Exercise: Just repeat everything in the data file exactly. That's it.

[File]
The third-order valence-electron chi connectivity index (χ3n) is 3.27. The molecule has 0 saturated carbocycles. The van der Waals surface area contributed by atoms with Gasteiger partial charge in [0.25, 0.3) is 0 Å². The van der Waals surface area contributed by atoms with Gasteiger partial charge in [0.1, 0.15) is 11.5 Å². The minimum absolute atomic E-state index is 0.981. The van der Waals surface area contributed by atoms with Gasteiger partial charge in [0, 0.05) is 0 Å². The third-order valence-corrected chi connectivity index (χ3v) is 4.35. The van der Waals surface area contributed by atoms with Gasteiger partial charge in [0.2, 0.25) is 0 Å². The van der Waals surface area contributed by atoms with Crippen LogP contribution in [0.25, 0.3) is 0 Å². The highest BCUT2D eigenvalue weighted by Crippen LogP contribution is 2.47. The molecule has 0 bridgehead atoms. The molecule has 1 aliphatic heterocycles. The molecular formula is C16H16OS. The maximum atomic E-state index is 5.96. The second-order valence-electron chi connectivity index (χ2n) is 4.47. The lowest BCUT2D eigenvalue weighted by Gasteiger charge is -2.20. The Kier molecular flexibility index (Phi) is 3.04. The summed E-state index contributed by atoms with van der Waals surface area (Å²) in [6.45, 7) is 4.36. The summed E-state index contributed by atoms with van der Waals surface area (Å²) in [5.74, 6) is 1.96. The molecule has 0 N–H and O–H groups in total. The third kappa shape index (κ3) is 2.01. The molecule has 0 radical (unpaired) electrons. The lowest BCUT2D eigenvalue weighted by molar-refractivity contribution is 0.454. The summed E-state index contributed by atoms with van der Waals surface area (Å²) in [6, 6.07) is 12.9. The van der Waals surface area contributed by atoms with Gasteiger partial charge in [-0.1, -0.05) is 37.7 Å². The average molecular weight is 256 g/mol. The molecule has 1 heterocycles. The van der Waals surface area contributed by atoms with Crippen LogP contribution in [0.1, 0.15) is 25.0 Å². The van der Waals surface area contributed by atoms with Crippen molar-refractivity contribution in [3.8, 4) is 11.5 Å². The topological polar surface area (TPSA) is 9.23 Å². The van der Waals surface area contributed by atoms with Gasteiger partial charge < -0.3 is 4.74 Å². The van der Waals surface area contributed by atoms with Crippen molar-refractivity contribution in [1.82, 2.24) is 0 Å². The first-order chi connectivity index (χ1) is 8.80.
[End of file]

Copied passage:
The third-order valence-electron chi connectivity index (χ3n) is 3.27. The molecule has 0 saturated carbocycles. The van der Waals surface area contributed by atoms with Gasteiger partial charge in [0.25, 0.3) is 0 Å². The van der Waals surface area contributed by atoms with Gasteiger partial charge in [0.1, 0.15) is 11.5 Å². The minimum absolute atomic E-state index is 0.981. The van der Waals surface area contributed by atoms with Gasteiger partial charge in [0, 0.05) is 0 Å². The third-order valence-corrected chi connectivity index (χ3v) is 4.35. The van der Waals surface area contributed by atoms with Gasteiger partial charge in [0.2, 0.25) is 0 Å². The van der Waals surface area contributed by atoms with Crippen LogP contribution in [0.25, 0.3) is 0 Å². The highest BCUT2D eigenvalue weighted by Crippen LogP contribution is 2.47. The molecule has 0 bridgehead atoms. The molecule has 1 aliphatic heterocycles. The molecular formula is C16H16OS. The maximum atomic E-state index is 5.96. The second-order valence-electron chi connectivity index (χ2n) is 4.47. The lowest BCUT2D eigenvalue weighted by Gasteiger charge is -2.20. The Kier molecular flexibility index (Phi) is 3.04. The summed E-state index contributed by atoms with van der Waals surface area (Å²) in [6.45, 7) is 4.36. The summed E-state index contributed by atoms with van der Waals surface area (Å²) in [5.74, 6) is 1.96. The molecule has 0 N–H and O–H groups in total. The third kappa shape index (κ3) is 2.01. The molecule has 0 radical (unpaired) electrons. The lowest BCUT2D eigenvalue weighted by molar-refractivity contribution is 0.454. The summed E-state index contributed by atoms with van der Waals surface area (Å²) in [6, 6.07) is 12.9. The van der Waals surface area contributed by atoms with Gasteiger partial charge in [-0.1, -0.05) is 37.7 Å². The average molecular weight is 256 g/mol. The molecule has 1 heterocycles. The van der Waals surface area contributed by atoms with Crippen LogP contribution in [0.1, 0.15) is 25.0 Å². The van der Waals surface area contributed by atoms with Crippen molar-refractivity contribution in [3.8, 4) is 11.5 Å². The topological polar surface area (TPSA) is 9.23 Å². The van der Waals surface area contributed by atoms with Gasteiger partial charge < -0.3 is 4.74 Å². The van der Waals surface area contributed by atoms with Crippen molar-refractivity contribution in [1.82, 2.24) is 0 Å². The first-order chi connectivity index (χ1) is 8.80.